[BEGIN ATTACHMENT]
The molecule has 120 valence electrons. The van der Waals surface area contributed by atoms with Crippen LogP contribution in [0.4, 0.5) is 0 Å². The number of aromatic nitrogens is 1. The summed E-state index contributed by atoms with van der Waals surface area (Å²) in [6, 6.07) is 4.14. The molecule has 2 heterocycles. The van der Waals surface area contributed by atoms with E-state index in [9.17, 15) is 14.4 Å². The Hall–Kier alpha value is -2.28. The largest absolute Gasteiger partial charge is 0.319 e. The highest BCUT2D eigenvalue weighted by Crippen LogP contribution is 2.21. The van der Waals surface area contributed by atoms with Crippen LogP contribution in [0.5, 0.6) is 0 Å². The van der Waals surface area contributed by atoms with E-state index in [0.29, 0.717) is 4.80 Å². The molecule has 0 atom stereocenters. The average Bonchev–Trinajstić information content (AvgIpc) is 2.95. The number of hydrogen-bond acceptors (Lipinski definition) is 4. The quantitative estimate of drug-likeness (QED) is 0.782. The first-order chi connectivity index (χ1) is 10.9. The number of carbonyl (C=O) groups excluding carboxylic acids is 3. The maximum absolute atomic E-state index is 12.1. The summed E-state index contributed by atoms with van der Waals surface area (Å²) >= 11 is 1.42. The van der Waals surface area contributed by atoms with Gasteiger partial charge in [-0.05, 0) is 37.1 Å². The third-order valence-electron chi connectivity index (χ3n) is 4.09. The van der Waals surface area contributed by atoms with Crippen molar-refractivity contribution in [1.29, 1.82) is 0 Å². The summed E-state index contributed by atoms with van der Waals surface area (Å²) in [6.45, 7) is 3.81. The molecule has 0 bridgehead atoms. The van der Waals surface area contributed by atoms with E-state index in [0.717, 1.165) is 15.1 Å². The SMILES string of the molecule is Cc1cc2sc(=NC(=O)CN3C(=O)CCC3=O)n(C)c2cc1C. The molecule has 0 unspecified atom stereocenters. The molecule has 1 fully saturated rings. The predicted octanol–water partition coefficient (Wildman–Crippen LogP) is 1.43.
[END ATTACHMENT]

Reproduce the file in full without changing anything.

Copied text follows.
The molecule has 120 valence electrons. The van der Waals surface area contributed by atoms with Crippen LogP contribution in [0.4, 0.5) is 0 Å². The number of aromatic nitrogens is 1. The summed E-state index contributed by atoms with van der Waals surface area (Å²) in [6, 6.07) is 4.14. The molecule has 2 heterocycles. The van der Waals surface area contributed by atoms with E-state index in [9.17, 15) is 14.4 Å². The Hall–Kier alpha value is -2.28. The largest absolute Gasteiger partial charge is 0.319 e. The highest BCUT2D eigenvalue weighted by Crippen LogP contribution is 2.21. The van der Waals surface area contributed by atoms with Crippen LogP contribution in [0.5, 0.6) is 0 Å². The van der Waals surface area contributed by atoms with E-state index in [0.29, 0.717) is 4.80 Å². The molecule has 0 atom stereocenters. The average Bonchev–Trinajstić information content (AvgIpc) is 2.95. The number of hydrogen-bond acceptors (Lipinski definition) is 4. The quantitative estimate of drug-likeness (QED) is 0.782. The first-order chi connectivity index (χ1) is 10.9. The number of carbonyl (C=O) groups excluding carboxylic acids is 3. The maximum absolute atomic E-state index is 12.1. The summed E-state index contributed by atoms with van der Waals surface area (Å²) >= 11 is 1.42. The van der Waals surface area contributed by atoms with Gasteiger partial charge in [-0.05, 0) is 37.1 Å². The third-order valence-electron chi connectivity index (χ3n) is 4.09. The van der Waals surface area contributed by atoms with Crippen molar-refractivity contribution in [1.29, 1.82) is 0 Å². The summed E-state index contributed by atoms with van der Waals surface area (Å²) in [6.45, 7) is 3.81. The molecule has 0 bridgehead atoms. The van der Waals surface area contributed by atoms with E-state index in [0.717, 1.165) is 15.1 Å². The SMILES string of the molecule is Cc1cc2sc(=NC(=O)CN3C(=O)CCC3=O)n(C)c2cc1C. The molecule has 0 unspecified atom stereocenters. The molecule has 1 fully saturated rings. The predicted octanol–water partition coefficient (Wildman–Crippen LogP) is 1.43.